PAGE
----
Adding tabs to a web form can greatly enhance the user experience of visitors to your website and ultimately increase usage on your lengthy or confusing web forms. Read on to see how it can be done.
As you will see from this tutorial, it is really not that difficult to add tabs to a web form. It does not matter how many tabs there are or what the kind of content lies within the tabs. Tabs can be styled to look like the one in the image on the left or any other styles you may choose.
Our tab content enabled web form in this case is going to be a simple web form with minimal styling. I am simply going to focus on the important components that make up the tabbed web form and do more explaining rather than focusing on witing too much code seeing I have provided the full tabs web form source code at the end of this tutorial for you to download and use. This method here contrasts with the technique used to create multi-page web forms.
The HTML Code
Below this you need to add a div container <DIV> to hold all the form content. Within that div container, you will insert the form tags <FORM> that wraps the form elements. Remember that you only need one form tag regardless of the number of web form pages.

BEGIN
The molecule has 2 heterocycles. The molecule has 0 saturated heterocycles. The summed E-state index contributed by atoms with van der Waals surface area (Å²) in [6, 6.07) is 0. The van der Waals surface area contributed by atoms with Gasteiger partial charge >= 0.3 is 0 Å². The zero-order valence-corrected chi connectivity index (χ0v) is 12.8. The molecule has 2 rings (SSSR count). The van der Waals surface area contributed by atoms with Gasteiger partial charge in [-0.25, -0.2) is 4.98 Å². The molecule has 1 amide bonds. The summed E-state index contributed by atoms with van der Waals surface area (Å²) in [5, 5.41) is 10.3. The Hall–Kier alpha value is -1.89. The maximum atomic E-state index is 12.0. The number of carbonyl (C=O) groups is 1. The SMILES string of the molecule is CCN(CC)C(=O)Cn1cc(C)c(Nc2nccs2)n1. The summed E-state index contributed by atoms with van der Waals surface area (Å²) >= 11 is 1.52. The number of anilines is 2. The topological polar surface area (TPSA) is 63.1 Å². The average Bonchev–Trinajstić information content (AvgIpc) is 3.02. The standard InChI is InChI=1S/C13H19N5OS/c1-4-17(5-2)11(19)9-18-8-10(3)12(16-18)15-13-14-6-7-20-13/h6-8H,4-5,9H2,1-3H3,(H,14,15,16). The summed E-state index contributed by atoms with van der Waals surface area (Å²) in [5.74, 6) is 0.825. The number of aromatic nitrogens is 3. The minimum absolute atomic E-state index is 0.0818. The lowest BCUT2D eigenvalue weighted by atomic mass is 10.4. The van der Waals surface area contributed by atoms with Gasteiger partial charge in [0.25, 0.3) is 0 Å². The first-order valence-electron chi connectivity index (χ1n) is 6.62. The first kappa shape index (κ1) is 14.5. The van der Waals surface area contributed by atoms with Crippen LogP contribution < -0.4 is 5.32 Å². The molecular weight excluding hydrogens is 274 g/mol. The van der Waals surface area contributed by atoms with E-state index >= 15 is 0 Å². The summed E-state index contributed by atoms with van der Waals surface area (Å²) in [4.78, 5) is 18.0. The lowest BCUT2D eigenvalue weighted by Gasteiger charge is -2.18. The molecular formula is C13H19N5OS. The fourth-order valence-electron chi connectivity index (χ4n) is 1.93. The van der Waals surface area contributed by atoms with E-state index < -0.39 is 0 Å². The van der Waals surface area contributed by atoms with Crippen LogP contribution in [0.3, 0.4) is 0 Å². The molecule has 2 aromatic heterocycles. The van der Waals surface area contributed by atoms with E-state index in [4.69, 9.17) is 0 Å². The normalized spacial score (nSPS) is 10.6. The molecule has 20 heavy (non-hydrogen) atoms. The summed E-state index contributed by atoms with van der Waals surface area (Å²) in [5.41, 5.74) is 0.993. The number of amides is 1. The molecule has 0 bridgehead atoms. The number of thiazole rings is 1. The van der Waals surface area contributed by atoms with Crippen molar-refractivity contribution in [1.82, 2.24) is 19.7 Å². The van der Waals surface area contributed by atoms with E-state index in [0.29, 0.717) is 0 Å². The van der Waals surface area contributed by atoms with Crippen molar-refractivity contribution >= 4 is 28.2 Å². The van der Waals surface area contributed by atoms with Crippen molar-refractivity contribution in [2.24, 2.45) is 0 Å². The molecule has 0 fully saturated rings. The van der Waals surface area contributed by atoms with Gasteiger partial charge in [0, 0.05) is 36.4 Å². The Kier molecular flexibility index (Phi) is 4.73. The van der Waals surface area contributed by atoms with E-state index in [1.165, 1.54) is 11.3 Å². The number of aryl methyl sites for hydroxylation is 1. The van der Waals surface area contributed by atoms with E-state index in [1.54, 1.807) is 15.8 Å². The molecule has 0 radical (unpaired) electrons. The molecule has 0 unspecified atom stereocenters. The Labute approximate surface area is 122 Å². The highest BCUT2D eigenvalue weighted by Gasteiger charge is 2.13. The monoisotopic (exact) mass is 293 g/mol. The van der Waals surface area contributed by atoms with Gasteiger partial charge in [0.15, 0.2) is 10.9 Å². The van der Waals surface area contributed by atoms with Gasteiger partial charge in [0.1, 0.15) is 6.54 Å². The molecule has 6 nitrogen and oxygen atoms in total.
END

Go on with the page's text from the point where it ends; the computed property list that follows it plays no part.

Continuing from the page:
Within the form tags, you will create other child div containers. Each of these div containers will represent a single page within a single tab. The unique id used in the showMe function above is attached to a single div container here as this is the container that will be activated when the corresponding tab is clicked. You can group all the form elements in the div containers as you see fit.
The CSS Code
The CSS code for the tab web form is rather simple. There is a shared class attribute for all the content child div containers called "content". This is set to hide all the div containers when the page loads. The reason being that we want only one div container showing at a time depending on which tab is active.
There is a CSS id element labeled #tabwrapper. This is used to set the bounds of the web form to the size of your choosing. The last remaining CSS elements are used to do some basic styling to the unordered list and its list items. This styling makes the unordered list items to be laid out inline and to have a border drawn around each list item therefore giving the look and feel of actual tabs.
The function operates by checking if there was a previous active tab. If there was one it hides it then shows the form element under the current tab.
Source: Author's own experience
Screenshots provided by Author